A Critique of Benkler's Argument for a Commons-Based Content Layer
The Argument By Krista Carver
This piece questions the premises underlying Benkler’s argument for a more commons-based “content layer” of information outputs. Yochai Benkler, The Wealth of Networks 392, 439. I discuss three of Benkler's premises, namely his contentions that exclusive intellectual property rights, such as patent and copyright, are 1) inefficient; 2) unfair; and 3) not needed to encourage production. Id. at 36-37, 303. I contend Benkler is incorrect as to premises two and three.
A Response to the Inefficiency Point
I concede that charging for one’s information outputs is inefficient, since, once the information is produced, the marginal cost of an additional person using the output is zero (Benkler uses War and Peace as an example). Id. at 36-37. While it would be efficient for Tolstoy to give away his book, efficiency is not everything. Most rights are inefficient. For example, it would be more efficient to abolish the Self-Incrimination Clause and require guilty defendants to turn themselves in, but we nonetheless keep it. Therefore, even though rights are inefficient, this is not a convincing reason to abandon them.
Benkler’s Fairness Critique
Secondly, Benkler argues that a strongly proprietary regime is “unjust.” Id. at 302-03. According to Benkler, proprietary regimes deny poor people informational necessities because producers charge high prices for outputs, and therefore proprietary regimes are less fair than commons-based regimes, which grant free access to all information outputs. See id. at 303, 307. I contend that 1) this argument proves too much; and 2) commons-based regimes treat producers unfairly.
The Argument Proves Too Much
First, all proprietary rights lead to some form of unequal distribution, so if unequal distribution were a sufficient reason to switch to a commons regime, such reform would be warranted across-the-board, not just for information outputs. Even Benkler does not seem to want to wholly switch to a commons-based regime for all outputs, however. See id. at 308 (discussing the “acceptance of market economy as a fundamental component of free societies”). Therefore, unfair distribution is not a sufficient reason to switch to a commons-based approach to information outputs.
Furthermore, commons-based regimes go too far in attempting to address inequity: they do not merely grant free access to those in need, but also grant free access to rich people. Benkler is correct to the extent he argues that denying poor people the basic informational necessities is unfair, see id. at 303, but it does not follow that proprietary rights themselves are unfair. Subsidies could provide the basic necessities and would avoid a windfall to rich people while still recognizing labor through rights. This brings me to my next point.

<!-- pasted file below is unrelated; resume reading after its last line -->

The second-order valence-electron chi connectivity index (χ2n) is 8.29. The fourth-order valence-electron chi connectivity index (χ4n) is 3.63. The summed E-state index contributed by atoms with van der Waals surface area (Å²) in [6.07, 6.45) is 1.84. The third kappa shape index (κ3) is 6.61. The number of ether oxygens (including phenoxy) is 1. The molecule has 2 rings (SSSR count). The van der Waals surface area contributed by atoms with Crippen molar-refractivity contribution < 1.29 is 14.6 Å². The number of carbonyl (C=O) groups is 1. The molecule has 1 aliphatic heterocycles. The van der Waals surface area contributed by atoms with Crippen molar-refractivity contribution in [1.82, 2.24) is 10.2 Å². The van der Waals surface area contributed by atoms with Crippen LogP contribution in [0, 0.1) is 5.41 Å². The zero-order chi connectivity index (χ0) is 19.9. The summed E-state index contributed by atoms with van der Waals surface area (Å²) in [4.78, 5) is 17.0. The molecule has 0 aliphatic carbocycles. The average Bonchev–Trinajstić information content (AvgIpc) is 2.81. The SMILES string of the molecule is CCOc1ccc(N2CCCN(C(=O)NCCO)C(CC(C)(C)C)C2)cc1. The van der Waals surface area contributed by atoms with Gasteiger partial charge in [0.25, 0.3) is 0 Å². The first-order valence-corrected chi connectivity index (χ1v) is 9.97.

Commons-based Regimes Fail to Adequately Recognize Labor
A commons-based regime does not sufficiently recognize labor/responsibility. Cf. id. at 303-04 (discussing how some justice theories do not account for personal responsiblity). The creator may have invested much time, money and effort into producing the information output. See John Locke, Second Treatise on Government. It seems ludicrous to say that Tolstoy should receive nothing for his work while others should have free access to it; this would allows others to free-ride on Tolstoy’s efforts. Furthermore, free access would prevent producers from making a living. As Terry Fisher notes, even if some people would produce for free, this does not mean it is fair to create a regime that requires this outcome. See Fisher’s October 25, 2004 posting to Lessig’s Blog. Therefore, information producers should have proprietary protections to recognize their labor and allow them to make a living.
Proprietary Rights are Necessary to Incentivize Production
Patent and copyright are necessary incentives for information outputs. First of all, as Benkler acknowledges, Benkler at 40, patent protection is absolutely crucial to the biotech industry. See Federal Trade Commission, To Promote Innovation: The Proper Balance of Competition and Patent Law and Policy 81 (October 2003). Thus, commons-based regimes cannot provide adequate incentives, at least in some areas. Furthermore, even if some people will produce information outputs without proprietary protections as an incentive, like Benkler suggests, see Benkler at 105, others might not. For example, without music copyright, some musicians would be willing to play for free and some could garner sufficient profits from concerts. See Fisher’s October 25, 2004 posting to Lessig’s Blog. Nonetheless, the lack of incentive may halt production for musicians who cannot rely on either option. See id.. For example, a composer who relies upon royalties for his income may be forced to get a different job.
My Suggestion: Combine the Existing Creative Commons Model with Subsidies